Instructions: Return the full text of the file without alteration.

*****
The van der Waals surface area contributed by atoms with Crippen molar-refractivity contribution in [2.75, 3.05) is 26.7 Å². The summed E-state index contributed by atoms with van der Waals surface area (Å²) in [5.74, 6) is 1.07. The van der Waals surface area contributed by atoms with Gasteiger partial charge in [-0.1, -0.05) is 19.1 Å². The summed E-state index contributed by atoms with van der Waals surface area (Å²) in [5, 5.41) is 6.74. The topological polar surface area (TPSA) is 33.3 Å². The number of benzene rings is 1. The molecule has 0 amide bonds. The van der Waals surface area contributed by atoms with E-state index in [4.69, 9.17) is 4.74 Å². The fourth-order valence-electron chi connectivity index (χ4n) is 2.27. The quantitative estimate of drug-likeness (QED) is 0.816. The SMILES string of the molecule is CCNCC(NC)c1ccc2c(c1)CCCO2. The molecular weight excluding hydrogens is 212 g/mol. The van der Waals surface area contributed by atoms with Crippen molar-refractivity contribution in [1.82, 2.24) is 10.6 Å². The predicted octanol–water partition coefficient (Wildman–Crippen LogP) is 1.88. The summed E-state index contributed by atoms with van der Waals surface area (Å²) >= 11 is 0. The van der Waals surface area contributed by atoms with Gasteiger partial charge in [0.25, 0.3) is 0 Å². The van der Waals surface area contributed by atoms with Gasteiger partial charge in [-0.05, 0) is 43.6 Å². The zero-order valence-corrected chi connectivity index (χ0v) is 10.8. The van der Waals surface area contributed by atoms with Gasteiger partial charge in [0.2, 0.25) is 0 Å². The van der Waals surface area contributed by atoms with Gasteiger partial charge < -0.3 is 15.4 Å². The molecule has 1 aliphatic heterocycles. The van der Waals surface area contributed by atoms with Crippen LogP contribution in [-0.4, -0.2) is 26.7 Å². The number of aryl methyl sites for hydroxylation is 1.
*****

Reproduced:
The van der Waals surface area contributed by atoms with Crippen molar-refractivity contribution in [2.75, 3.05) is 26.7 Å². The summed E-state index contributed by atoms with van der Waals surface area (Å²) in [5.74, 6) is 1.07. The van der Waals surface area contributed by atoms with Gasteiger partial charge in [-0.1, -0.05) is 19.1 Å². The summed E-state index contributed by atoms with van der Waals surface area (Å²) in [5, 5.41) is 6.74. The topological polar surface area (TPSA) is 33.3 Å². The number of benzene rings is 1. The molecule has 0 amide bonds. The van der Waals surface area contributed by atoms with E-state index in [4.69, 9.17) is 4.74 Å². The fourth-order valence-electron chi connectivity index (χ4n) is 2.27. The quantitative estimate of drug-likeness (QED) is 0.816. The SMILES string of the molecule is CCNCC(NC)c1ccc2c(c1)CCCO2. The molecular weight excluding hydrogens is 212 g/mol. The van der Waals surface area contributed by atoms with Crippen molar-refractivity contribution in [1.82, 2.24) is 10.6 Å². The predicted octanol–water partition coefficient (Wildman–Crippen LogP) is 1.88. The summed E-state index contributed by atoms with van der Waals surface area (Å²) >= 11 is 0. The van der Waals surface area contributed by atoms with Gasteiger partial charge in [0.25, 0.3) is 0 Å². The van der Waals surface area contributed by atoms with Gasteiger partial charge in [-0.05, 0) is 43.6 Å². The zero-order valence-corrected chi connectivity index (χ0v) is 10.8. The van der Waals surface area contributed by atoms with Gasteiger partial charge in [0.2, 0.25) is 0 Å². The van der Waals surface area contributed by atoms with Gasteiger partial charge < -0.3 is 15.4 Å². The molecule has 1 aliphatic heterocycles. The van der Waals surface area contributed by atoms with Crippen LogP contribution in [-0.4, -0.2) is 26.7 Å². The number of aryl methyl sites for hydroxylation is 1.